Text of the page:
The Weekly paper of the New Communist Party of Britain
Week commencing 26th May 2017

Tory poll lead halved in a week

by Daphne Liddle

OPINION polls have reported that the Conservative lead over Labour has halved within a week to single figures — and in Wales Labour seems to be in the lead. It is a reminder that just two years ago Jeremy Corbyn started as a 200-to-one outsider in the Labour leadership contest but went on to win with an overwhelming majority.

Another encouraging sign is the news that around two-and-a-half million people — mainly young — have registered to vote and are most likely to be voting Labour.

Meanwhile Theresa May’s campaigning seems to go from bad to worse — being forced in to a retreat on her proposed plan to make the elderly pay for care by mortgaging their homes — dubbed the ‘dementia tax’ — and threatening to end the triple lock on pensions and to make the winter fuel allowance means tested, meaning that only the poorest pensioners will get it and they will have to jump through bureaucratic hoops to get it.

She has failed to guarantee the future of the NHS but asserted that the punitive austerity policies with their savage cuts will continue even more harshly.

Some conspiracy theorists have wondered if May is deliberately trying to lose the election because the economy and the Brexit negotiations are in such a terrible state that she does not really want to remain in office but would prefer to be in opposition criticising Jeremy Corbyn’s efforts to straighten things out.

In the unlikely event that this is true, it would be a big mistake on her part because his policies of taxing the rich are the only policy that will work.

An American political commentator has noticed that the Tories have focused their public relations budget almost entirely on Prime Minister Theresa May. It is almost as if it were a presidential, not a parliamentary, contest. You would be forgiven for thinking that she did not have a cabinet, so seldom do any of its members appear in any media.

Some leading Tories have been silenced entirely, such as the unpopular health secretary, Jeremy Hunt, whose running battles with junior doctors in the NHS last year were judged to be bad for the brand.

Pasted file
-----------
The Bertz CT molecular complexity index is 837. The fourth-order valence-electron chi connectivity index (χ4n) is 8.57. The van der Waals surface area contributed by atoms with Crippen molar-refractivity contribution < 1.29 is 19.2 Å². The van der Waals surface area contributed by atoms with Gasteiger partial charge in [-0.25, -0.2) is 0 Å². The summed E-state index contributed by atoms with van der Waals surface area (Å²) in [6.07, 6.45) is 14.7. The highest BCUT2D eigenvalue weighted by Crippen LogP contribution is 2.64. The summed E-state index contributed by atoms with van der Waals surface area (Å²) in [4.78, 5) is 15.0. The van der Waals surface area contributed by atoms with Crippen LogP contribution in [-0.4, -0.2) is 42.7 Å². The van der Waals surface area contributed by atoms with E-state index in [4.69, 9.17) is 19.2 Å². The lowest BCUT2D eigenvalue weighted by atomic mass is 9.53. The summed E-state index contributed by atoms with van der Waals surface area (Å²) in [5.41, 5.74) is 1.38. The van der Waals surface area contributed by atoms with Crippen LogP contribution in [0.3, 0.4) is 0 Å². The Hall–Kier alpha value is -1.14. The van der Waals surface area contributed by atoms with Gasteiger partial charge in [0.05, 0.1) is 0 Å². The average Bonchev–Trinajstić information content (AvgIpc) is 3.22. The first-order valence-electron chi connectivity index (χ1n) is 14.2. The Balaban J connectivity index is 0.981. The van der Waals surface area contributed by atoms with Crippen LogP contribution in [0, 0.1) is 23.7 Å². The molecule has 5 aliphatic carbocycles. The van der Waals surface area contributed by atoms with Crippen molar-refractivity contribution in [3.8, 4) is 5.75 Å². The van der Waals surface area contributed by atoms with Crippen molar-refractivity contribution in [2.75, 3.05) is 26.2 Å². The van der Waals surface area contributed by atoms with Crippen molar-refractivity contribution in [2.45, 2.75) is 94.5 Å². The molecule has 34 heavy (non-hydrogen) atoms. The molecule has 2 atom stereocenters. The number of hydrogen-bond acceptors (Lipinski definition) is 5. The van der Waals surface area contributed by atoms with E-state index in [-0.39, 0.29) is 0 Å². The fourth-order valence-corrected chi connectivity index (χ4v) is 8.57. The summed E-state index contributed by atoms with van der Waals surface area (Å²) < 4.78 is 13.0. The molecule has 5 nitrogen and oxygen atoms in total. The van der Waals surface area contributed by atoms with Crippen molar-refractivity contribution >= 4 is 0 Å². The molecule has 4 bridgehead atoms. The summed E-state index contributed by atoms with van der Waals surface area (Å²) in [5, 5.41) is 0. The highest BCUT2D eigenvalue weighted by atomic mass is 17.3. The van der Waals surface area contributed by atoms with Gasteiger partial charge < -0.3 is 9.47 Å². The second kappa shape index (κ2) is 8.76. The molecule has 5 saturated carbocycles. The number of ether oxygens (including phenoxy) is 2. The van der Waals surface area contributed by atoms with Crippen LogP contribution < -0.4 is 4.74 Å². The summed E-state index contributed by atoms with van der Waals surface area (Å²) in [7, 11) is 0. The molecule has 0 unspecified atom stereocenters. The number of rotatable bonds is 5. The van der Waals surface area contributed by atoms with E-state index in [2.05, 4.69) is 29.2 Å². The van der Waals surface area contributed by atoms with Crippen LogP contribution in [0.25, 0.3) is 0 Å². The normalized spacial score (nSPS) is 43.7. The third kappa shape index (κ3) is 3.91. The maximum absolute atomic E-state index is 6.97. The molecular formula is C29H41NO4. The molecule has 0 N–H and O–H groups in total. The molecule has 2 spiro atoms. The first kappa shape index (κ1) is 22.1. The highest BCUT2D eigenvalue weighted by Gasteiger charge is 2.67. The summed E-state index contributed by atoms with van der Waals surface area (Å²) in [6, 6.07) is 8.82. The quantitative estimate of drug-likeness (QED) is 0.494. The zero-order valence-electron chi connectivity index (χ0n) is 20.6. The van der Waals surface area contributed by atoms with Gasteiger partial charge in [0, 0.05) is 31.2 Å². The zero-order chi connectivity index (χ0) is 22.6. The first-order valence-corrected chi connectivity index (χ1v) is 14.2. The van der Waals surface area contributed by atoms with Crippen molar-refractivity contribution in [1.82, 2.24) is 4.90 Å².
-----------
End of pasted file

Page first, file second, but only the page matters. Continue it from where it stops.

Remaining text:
And the May campaign used the same ‘battle-bus’ as that used in last year’s Remain campaign for the Brexit referendum — it had been resprayed blue but the number plate was the same.

Theresa May’s response to the Manchester bombing has been to declare: “Today let us remember those who died and let us celebrate those who helped, safe in the knowledge that the terrorists will never win and our values, our country and our way of life will always prevail.”

At the same time she claimed that the threat of another attack was very high and deployed armed troops on to the streets all over Britain — quite contrary to our normal way of life, especially in the run-up to a general election.

The chair of the Police Federation called on the Government to “learn the lessons” from recent terror attacks and properly resource the police — it was Theresa May as Home Secretary a couple of years ago who reduced police numbers drastically throughout the country.

Steve White, a police officer for 28 years, made the plea after Theresa May deployed soldiers to the streets in the wake of the Manchester bombing in order to free up police resources.

He said the decision was “deeply worrying” when the announcement was made and added this morning that the Government should instead give the police the resources to do their job.

The suspension of political campaigning for a few days, as a mark of respect after the Manchester bombing, is likely to work in Theresa May’s favour — it will keep her out of the public eye and prevent any new gaffes, and it will interrupt Labour’s more successful campaigning.

But just before the bombing Corbyn and his Shadow Chancellor John McDonnell opted to bring forward their pledge to abolish student tuition fees to be implemented if Labour wins the election.

So from a discouraging start it seems that Labour’s prospects in this election are rising but nothing is guaranteed — it is all to be fought for.